NetSuite made its first ever acquisition today, buying Boston-based professional services automation vendor OpenAir, which I once described as "one of the most consistent performers of the on-demand applications sector." I had a joint call this morning with OpenAir CEO Morris Panner and NetSuite CEO Zach Nelson, both of whom I've known for the best part of a decade now. Here are my takeaways about why this deal was done and what it means for NetSuite.
There will be more acquisitions. Nelson made the expected noises about how "we're going to have our hands full now" and how "very unique" the OpenAir deal is. But at the same time he admitted it had "opened our eyes to the opportunity" for growth through acquisition. I'm not expecting a sudden flurry of M&A activity, but I'm certain that NetSuite is keeping a watchful eye for other potential candidates.
NetSuite needs more than organic growth. On-demand financials are a tough sell, the cost of which is reflected in NetSuite's consistently high spend on sales and marketing. Adding OpenAir allows it to have something else to sell instead, benefitting from what Panner describes as "the rising trend for services businesses." Then, when those customers reach a point where they're ready to upgrade their financials or their CRM system, NetSuite will be in the right place at the right time. "This enables us to get toeholds in accounts that aren't ready to change their ERP system yet," explained Nelson. This is at the core of why I believe there will be more acquisitions. Sure, there are some unique reasons for buying OpenAir, such as acquiring a substantive East Coast presence, but there are plenty of other potential targets that could further expand NetSuite's customer footprint.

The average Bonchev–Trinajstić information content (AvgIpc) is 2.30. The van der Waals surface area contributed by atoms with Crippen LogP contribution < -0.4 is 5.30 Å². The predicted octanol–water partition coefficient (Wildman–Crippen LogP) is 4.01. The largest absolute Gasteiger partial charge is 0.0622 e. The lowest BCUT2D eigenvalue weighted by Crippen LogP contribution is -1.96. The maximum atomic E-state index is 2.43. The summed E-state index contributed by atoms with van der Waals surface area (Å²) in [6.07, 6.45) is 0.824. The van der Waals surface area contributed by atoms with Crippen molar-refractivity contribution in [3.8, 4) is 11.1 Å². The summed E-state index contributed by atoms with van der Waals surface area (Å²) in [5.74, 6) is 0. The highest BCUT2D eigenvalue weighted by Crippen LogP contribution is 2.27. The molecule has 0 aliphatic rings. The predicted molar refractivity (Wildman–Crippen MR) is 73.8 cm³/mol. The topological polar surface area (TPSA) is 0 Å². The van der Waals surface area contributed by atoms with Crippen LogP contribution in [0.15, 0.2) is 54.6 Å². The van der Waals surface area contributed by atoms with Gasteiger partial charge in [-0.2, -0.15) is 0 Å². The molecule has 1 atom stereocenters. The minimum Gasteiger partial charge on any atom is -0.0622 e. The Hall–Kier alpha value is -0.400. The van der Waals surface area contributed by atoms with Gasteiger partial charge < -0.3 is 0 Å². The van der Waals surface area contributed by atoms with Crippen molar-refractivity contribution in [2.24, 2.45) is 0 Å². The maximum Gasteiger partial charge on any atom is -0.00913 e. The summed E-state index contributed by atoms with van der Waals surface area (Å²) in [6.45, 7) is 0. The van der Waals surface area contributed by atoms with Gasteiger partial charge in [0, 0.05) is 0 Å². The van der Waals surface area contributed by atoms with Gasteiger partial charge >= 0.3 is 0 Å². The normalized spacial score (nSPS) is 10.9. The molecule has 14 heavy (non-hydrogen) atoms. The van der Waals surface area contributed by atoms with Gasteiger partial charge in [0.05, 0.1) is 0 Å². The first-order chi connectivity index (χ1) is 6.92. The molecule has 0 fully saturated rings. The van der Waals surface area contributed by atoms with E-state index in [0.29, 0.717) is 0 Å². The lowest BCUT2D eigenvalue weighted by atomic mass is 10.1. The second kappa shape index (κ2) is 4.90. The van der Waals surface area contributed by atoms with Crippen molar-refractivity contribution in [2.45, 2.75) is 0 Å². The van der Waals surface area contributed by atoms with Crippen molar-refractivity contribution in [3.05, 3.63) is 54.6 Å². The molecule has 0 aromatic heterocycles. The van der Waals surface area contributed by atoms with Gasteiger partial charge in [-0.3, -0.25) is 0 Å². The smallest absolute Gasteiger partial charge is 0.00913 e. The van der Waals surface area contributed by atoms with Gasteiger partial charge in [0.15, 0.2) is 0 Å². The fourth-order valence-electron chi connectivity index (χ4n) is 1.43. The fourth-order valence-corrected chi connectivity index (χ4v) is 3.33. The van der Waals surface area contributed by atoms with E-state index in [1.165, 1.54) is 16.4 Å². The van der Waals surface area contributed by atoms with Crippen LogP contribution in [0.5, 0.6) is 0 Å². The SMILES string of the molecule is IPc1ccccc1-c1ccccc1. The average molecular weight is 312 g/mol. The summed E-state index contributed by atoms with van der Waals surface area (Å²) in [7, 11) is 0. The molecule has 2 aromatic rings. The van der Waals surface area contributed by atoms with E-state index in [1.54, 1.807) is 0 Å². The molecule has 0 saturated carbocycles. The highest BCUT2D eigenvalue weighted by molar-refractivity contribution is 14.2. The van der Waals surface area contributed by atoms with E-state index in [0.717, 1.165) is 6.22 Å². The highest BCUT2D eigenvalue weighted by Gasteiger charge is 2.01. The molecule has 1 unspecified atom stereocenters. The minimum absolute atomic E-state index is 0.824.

NetSuite's strategy is pure Ellison. I say this on two counts. First of all, Nelson stated flat out that the OpenAir acquisition follows the Oracle playbook: "Our approach is very much like the Oracle approach across every front." For example, the OpenAir codebase will continue to be developed for another decade, giving customers a free choice whether to stay with what they know and trust or move across to a newly developed alternative offering on the NetSuite codebase. In the meantime, there will be web services integration for those who want to add NetSuite CRM or financials to the OpenAir core. The second count is the strength of the verticalization play. NetSuite already has a services industry edition, but with OpenAir it's going much more deeply into the service industry vertical, adding a string of OpenAir functions around proposal management, service delivery and revenue management that NetSuite doesn't currently have. This is an exact copy of Oracle's current acquisition strategy. It's also an interesting reflection on the market's demand for business solutions rather than technology toolkits: "Every business application sale becomes vertical very quickly," said Nelson.
OpenAir's owners pocket a decent, but not huge, return. NetSuite is paying $26 million in cash plus the value of OpenAir's cash reserves, which are not stated but could be quite substantial as they'll include any prepaid revenues. That compares to total venture funding of about $16 million. In addition, NetSuite is assuming a further $5 million in stock that will vest to OpenAir's employees over the next couple of years, which sounds like a sweet deal for staff.
Watch out for a cuddlier NetSuite image. OpenAir has always been a good partner to other SaaS vendors, and has strong relationships with NetSuite rivals such as Salesforce.com and Intacct. "We're going to do everything we can to maintain those integrations with other vendors," Panner told me. That's an interesting statement given that one of the avowed motivations for the acquisition is the opportunity to steal those customers away to NetSuite's software when the time is ripe. But I have a hunch that one side-effect of bringing Panner's company on board is that NetSuite may soften up its image as something of a lone figure and start to be seen as more of an industry player.
PS: See also coverage from fellow Enterprise Irregular Brian Sommer and from fellow SaaS analyst Jeff Kaplan.